Deal finally reached to end local government salary battle

Ernest Mabuza Journalist
A three-year wage agreement has been reached in the local government bargaining chamber. It will see workers receiving a 3.56% increase in the first year. Stock photo.
A three-year wage agreement has been reached in the local government bargaining chamber. It will see workers receiving a 3.56% increase in the first year. Stock photo.
Image: 123RF/Rabia Elif Aksoy

A wage deal has finally been clinched in the local government sector.

The SA Local Government Association (Salga) announced on Wednesday that a settlement, with a 3.5% salary increase for the first year of the three-year agreement, had been reached.

Salga, the employer body representing 257 municipalities, had been in protracted salary and wage negotiations with the SA Municipal Workers Union (Samwu) and the Independent Municipal and Allied Trade Union (Imatu) since March.

Samwu had demanded a one-year wage increase of R4,000 per month, a R3,500 housing agreement, an 80% employer medical aid contribution, six months' paid maternity leave and one month paid paternity leave. Salga had in turn offered a 2.8% salary increase.

In a statement on Wednesday, Salga said the salary and wage negotiations had now concluded and a collective agreement was unanimously agreed.

Salga said in respect to the current financial year, all municipal employees will receive an increase of 3.5% with effect from July 1, which is when remuneration of municipal employees is adjusted annually.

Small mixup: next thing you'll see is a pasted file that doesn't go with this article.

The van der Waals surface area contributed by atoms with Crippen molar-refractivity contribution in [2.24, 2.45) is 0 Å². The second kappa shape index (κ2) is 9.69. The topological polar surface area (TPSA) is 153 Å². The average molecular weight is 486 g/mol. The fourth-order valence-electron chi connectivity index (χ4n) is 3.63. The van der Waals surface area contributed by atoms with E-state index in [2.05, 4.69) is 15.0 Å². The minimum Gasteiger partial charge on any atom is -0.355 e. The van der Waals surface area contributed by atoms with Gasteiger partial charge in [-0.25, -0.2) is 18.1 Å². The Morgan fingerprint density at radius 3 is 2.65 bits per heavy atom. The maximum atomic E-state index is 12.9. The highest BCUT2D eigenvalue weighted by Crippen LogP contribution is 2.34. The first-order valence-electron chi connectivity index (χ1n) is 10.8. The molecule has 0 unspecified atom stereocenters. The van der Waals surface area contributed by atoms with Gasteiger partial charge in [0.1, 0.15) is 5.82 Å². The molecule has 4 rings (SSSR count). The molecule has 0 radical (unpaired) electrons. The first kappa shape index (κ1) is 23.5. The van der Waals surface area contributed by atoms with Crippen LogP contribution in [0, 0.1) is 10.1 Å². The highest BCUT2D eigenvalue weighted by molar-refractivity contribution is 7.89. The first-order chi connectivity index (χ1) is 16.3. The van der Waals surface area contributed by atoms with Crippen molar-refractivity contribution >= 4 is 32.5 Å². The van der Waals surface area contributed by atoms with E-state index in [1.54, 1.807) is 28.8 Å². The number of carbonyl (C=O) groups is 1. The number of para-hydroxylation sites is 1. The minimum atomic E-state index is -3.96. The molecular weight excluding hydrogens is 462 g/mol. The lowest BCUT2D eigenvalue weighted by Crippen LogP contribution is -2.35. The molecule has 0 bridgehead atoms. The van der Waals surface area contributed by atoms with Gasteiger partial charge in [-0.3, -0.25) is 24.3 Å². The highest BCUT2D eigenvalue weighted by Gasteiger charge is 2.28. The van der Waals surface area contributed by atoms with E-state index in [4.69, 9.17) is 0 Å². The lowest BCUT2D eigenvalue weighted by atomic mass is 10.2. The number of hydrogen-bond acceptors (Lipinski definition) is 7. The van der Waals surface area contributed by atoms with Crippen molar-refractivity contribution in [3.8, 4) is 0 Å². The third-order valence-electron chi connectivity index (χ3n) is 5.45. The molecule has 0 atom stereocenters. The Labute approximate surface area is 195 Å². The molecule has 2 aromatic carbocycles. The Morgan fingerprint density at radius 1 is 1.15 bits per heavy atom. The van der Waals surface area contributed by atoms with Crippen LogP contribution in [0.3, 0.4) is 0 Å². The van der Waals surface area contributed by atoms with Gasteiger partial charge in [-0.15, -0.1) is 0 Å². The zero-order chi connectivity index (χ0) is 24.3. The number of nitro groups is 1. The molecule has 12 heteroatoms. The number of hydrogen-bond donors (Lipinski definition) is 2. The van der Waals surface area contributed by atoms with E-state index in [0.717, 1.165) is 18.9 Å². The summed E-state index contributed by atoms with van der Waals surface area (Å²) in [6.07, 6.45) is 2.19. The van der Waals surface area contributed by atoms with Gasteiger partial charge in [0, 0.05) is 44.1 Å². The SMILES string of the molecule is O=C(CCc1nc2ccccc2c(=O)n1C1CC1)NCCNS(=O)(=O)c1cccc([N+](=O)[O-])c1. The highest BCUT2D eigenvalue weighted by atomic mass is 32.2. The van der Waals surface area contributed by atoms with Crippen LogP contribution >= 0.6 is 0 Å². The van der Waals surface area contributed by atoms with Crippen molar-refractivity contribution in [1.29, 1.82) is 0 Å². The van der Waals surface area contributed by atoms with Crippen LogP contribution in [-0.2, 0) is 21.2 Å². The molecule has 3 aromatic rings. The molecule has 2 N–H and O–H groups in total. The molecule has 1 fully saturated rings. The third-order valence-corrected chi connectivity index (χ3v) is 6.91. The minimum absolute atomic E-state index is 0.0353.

In addition, employees will receive a one-off, nonpensionable cash allowance of R4,000 for those earning a basic salary of R12,500 or less, and R3,000 for those earning a basic salary of R12,501 or more as at July 1.

For the second and third years of the wage agreement, the increase will based on the average consumer price index forecast by the Reserve Bank.

“The new collective agreement represents a compromise for all the parties and on the other hand it gives municipalities in financial distress a lifeline until 2023.

“It also means that should municipalities experience even more difficulties, they will have an opportunity to revisit the terms of the agreement,” Salga said in a statement.

Salga said the agreement also imposes a zero increase in some benefits, such as homeowner’s allowance and medical aid.

The employer body said reaching the deal was no easy feat as negotiators in the bargaining council deadlocked several times leading to a conciliator to be brought in after a facilitator’s proposal in August also failed to conclude the negotiations.

Salga said the collective agreement means that there will be stability in the sector in that there will be no need for year-on-year wage negotiations.

“The three-year collective agreement will enable municipalities to budget accurately in the medium term budgeting process.”

Imatu said the collective agreement had been signed by the trade unions. “However, the signature of the CEO of Salga is still outstanding. The agreement will be circulated once the signature is obtained,” Imatu said in a statement.

Samwu said it would comment later.

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